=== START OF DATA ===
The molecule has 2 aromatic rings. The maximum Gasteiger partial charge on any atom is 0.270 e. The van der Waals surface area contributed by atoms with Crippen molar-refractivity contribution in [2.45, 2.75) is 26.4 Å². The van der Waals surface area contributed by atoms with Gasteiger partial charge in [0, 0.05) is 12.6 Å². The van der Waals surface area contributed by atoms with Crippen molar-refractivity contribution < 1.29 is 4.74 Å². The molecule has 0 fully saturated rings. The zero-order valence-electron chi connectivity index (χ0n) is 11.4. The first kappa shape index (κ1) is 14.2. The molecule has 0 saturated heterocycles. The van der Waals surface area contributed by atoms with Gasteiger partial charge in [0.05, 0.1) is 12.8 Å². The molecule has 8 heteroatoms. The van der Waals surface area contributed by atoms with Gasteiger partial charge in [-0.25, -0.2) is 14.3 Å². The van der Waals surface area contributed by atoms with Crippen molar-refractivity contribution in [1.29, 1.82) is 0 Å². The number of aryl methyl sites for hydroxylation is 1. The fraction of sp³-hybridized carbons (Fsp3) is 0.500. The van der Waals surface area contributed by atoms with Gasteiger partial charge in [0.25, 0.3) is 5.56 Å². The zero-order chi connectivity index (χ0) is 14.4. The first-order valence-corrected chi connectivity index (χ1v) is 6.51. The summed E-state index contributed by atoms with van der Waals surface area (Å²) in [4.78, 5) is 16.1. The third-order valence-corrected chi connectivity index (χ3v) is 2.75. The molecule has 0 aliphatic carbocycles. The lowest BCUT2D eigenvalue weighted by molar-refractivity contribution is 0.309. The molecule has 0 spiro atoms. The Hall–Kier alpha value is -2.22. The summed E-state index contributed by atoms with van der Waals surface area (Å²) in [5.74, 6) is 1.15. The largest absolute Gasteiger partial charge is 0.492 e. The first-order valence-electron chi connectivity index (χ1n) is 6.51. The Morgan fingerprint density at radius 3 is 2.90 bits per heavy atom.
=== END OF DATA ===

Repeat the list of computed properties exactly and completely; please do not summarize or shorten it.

The molecule has 2 aromatic rings. The maximum Gasteiger partial charge on any atom is 0.270 e. The van der Waals surface area contributed by atoms with Crippen molar-refractivity contribution in [2.45, 2.75) is 26.4 Å². The van der Waals surface area contributed by atoms with Gasteiger partial charge in [0, 0.05) is 12.6 Å². The van der Waals surface area contributed by atoms with Crippen molar-refractivity contribution < 1.29 is 4.74 Å². The molecule has 0 fully saturated rings. The zero-order valence-electron chi connectivity index (χ0n) is 11.4. The first kappa shape index (κ1) is 14.2. The molecule has 0 saturated heterocycles. The van der Waals surface area contributed by atoms with Gasteiger partial charge in [0.05, 0.1) is 12.8 Å². The molecule has 8 heteroatoms. The van der Waals surface area contributed by atoms with Gasteiger partial charge in [-0.25, -0.2) is 14.3 Å². The van der Waals surface area contributed by atoms with Crippen molar-refractivity contribution in [1.29, 1.82) is 0 Å². The number of aryl methyl sites for hydroxylation is 1. The fraction of sp³-hybridized carbons (Fsp3) is 0.500. The van der Waals surface area contributed by atoms with Gasteiger partial charge in [0.25, 0.3) is 5.56 Å². The zero-order chi connectivity index (χ0) is 14.4. The first-order valence-corrected chi connectivity index (χ1v) is 6.51. The summed E-state index contributed by atoms with van der Waals surface area (Å²) in [4.78, 5) is 16.1. The third-order valence-corrected chi connectivity index (χ3v) is 2.75. The molecule has 0 aliphatic carbocycles. The lowest BCUT2D eigenvalue weighted by molar-refractivity contribution is 0.309. The molecule has 0 spiro atoms. The Hall–Kier alpha value is -2.22. The summed E-state index contributed by atoms with van der Waals surface area (Å²) in [5.74, 6) is 1.15. The largest absolute Gasteiger partial charge is 0.492 e. The first-order valence-electron chi connectivity index (χ1n) is 6.51. The Morgan fingerprint density at radius 3 is 2.90 bits per heavy atom.